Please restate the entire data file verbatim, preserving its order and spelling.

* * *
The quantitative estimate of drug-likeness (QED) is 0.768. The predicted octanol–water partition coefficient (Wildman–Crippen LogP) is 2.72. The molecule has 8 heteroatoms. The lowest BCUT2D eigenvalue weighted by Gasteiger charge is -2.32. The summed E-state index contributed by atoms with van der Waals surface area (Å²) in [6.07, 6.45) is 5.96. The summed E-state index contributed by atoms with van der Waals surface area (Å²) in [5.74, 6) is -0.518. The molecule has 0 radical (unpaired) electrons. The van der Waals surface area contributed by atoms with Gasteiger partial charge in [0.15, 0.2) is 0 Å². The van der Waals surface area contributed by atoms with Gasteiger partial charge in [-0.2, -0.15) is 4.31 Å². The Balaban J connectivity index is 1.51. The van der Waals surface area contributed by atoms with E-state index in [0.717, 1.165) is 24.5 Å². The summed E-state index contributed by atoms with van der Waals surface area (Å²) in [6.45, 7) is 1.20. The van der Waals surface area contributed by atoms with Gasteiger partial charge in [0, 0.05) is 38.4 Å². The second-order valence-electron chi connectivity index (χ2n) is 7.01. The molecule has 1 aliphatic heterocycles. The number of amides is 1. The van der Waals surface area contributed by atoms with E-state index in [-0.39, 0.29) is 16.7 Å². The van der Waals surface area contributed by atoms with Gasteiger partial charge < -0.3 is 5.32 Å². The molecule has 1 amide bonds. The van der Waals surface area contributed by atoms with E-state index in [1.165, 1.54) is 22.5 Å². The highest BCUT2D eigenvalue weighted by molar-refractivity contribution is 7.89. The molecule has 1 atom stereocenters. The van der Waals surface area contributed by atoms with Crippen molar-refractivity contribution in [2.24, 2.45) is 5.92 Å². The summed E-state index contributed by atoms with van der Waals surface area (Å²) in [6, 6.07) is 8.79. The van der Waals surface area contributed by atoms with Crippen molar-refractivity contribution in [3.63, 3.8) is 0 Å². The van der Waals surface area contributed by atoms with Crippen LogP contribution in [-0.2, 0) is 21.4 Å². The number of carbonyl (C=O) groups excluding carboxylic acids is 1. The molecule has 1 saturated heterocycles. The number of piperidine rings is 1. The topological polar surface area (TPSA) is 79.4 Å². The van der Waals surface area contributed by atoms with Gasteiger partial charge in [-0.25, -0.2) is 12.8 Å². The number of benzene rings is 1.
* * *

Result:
The quantitative estimate of drug-likeness (QED) is 0.768. The predicted octanol–water partition coefficient (Wildman–Crippen LogP) is 2.72. The molecule has 8 heteroatoms. The lowest BCUT2D eigenvalue weighted by Gasteiger charge is -2.32. The summed E-state index contributed by atoms with van der Waals surface area (Å²) in [6.07, 6.45) is 5.96. The summed E-state index contributed by atoms with van der Waals surface area (Å²) in [5.74, 6) is -0.518. The molecule has 0 radical (unpaired) electrons. The van der Waals surface area contributed by atoms with Gasteiger partial charge in [0.15, 0.2) is 0 Å². The van der Waals surface area contributed by atoms with Gasteiger partial charge in [-0.2, -0.15) is 4.31 Å². The Balaban J connectivity index is 1.51. The van der Waals surface area contributed by atoms with E-state index in [0.717, 1.165) is 24.5 Å². The summed E-state index contributed by atoms with van der Waals surface area (Å²) in [6.45, 7) is 1.20. The van der Waals surface area contributed by atoms with Gasteiger partial charge in [0, 0.05) is 38.4 Å². The second-order valence-electron chi connectivity index (χ2n) is 7.01. The molecule has 1 aliphatic heterocycles. The number of amides is 1. The van der Waals surface area contributed by atoms with E-state index in [-0.39, 0.29) is 16.7 Å². The van der Waals surface area contributed by atoms with Gasteiger partial charge < -0.3 is 5.32 Å². The molecule has 1 amide bonds. The van der Waals surface area contributed by atoms with E-state index in [1.165, 1.54) is 22.5 Å². The highest BCUT2D eigenvalue weighted by molar-refractivity contribution is 7.89. The molecule has 1 atom stereocenters. The van der Waals surface area contributed by atoms with Crippen molar-refractivity contribution in [2.24, 2.45) is 5.92 Å². The summed E-state index contributed by atoms with van der Waals surface area (Å²) in [6, 6.07) is 8.79. The van der Waals surface area contributed by atoms with Crippen molar-refractivity contribution in [3.63, 3.8) is 0 Å². The van der Waals surface area contributed by atoms with Crippen LogP contribution in [-0.2, 0) is 21.4 Å². The number of carbonyl (C=O) groups excluding carboxylic acids is 1. The molecule has 1 saturated heterocycles. The number of piperidine rings is 1. The topological polar surface area (TPSA) is 79.4 Å². The van der Waals surface area contributed by atoms with Gasteiger partial charge in [-0.25, -0.2) is 12.8 Å². The number of benzene rings is 1.